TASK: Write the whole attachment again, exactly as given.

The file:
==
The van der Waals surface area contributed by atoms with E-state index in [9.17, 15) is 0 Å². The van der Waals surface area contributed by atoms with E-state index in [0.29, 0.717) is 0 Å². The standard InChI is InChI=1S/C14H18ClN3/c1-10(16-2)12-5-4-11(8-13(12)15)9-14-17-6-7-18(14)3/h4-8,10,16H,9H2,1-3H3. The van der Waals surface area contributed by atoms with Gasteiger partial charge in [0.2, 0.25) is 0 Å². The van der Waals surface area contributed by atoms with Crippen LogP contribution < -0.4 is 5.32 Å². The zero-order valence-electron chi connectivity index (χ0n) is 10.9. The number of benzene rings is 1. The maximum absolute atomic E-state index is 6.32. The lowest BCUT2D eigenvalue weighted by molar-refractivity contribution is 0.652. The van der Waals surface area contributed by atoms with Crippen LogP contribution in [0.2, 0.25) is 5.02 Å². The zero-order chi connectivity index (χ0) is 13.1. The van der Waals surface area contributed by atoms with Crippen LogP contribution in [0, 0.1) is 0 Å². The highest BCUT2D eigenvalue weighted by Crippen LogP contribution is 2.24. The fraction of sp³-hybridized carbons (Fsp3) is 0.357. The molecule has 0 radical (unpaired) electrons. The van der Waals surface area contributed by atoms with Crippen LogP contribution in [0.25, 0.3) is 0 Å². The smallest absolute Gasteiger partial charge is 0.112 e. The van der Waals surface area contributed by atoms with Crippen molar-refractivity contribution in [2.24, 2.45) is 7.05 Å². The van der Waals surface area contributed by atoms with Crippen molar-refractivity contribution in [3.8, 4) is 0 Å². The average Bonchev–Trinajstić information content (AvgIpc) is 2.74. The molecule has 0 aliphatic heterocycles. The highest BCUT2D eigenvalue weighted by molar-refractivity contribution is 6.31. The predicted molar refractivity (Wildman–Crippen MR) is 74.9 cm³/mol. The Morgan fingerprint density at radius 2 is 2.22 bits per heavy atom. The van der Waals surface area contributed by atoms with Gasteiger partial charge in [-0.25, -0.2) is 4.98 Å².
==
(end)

The van der Waals surface area contributed by atoms with E-state index in [9.17, 15) is 0 Å². The van der Waals surface area contributed by atoms with E-state index in [0.29, 0.717) is 0 Å². The standard InChI is InChI=1S/C14H18ClN3/c1-10(16-2)12-5-4-11(8-13(12)15)9-14-17-6-7-18(14)3/h4-8,10,16H,9H2,1-3H3. The van der Waals surface area contributed by atoms with Gasteiger partial charge in [0.2, 0.25) is 0 Å². The van der Waals surface area contributed by atoms with Crippen LogP contribution < -0.4 is 5.32 Å². The zero-order valence-electron chi connectivity index (χ0n) is 10.9. The number of benzene rings is 1. The maximum absolute atomic E-state index is 6.32. The lowest BCUT2D eigenvalue weighted by molar-refractivity contribution is 0.652. The van der Waals surface area contributed by atoms with Crippen LogP contribution in [0.2, 0.25) is 5.02 Å². The zero-order chi connectivity index (χ0) is 13.1. The van der Waals surface area contributed by atoms with Crippen LogP contribution in [0, 0.1) is 0 Å². The highest BCUT2D eigenvalue weighted by Crippen LogP contribution is 2.24. The fraction of sp³-hybridized carbons (Fsp3) is 0.357. The molecule has 0 radical (unpaired) electrons. The van der Waals surface area contributed by atoms with Crippen LogP contribution in [0.25, 0.3) is 0 Å². The smallest absolute Gasteiger partial charge is 0.112 e. The van der Waals surface area contributed by atoms with Crippen molar-refractivity contribution in [2.24, 2.45) is 7.05 Å². The van der Waals surface area contributed by atoms with Crippen molar-refractivity contribution in [3.8, 4) is 0 Å². The average Bonchev–Trinajstić information content (AvgIpc) is 2.74. The molecule has 0 aliphatic heterocycles. The highest BCUT2D eigenvalue weighted by molar-refractivity contribution is 6.31. The predicted molar refractivity (Wildman–Crippen MR) is 74.9 cm³/mol. The Morgan fingerprint density at radius 2 is 2.22 bits per heavy atom. The van der Waals surface area contributed by atoms with Gasteiger partial charge in [-0.25, -0.2) is 4.98 Å².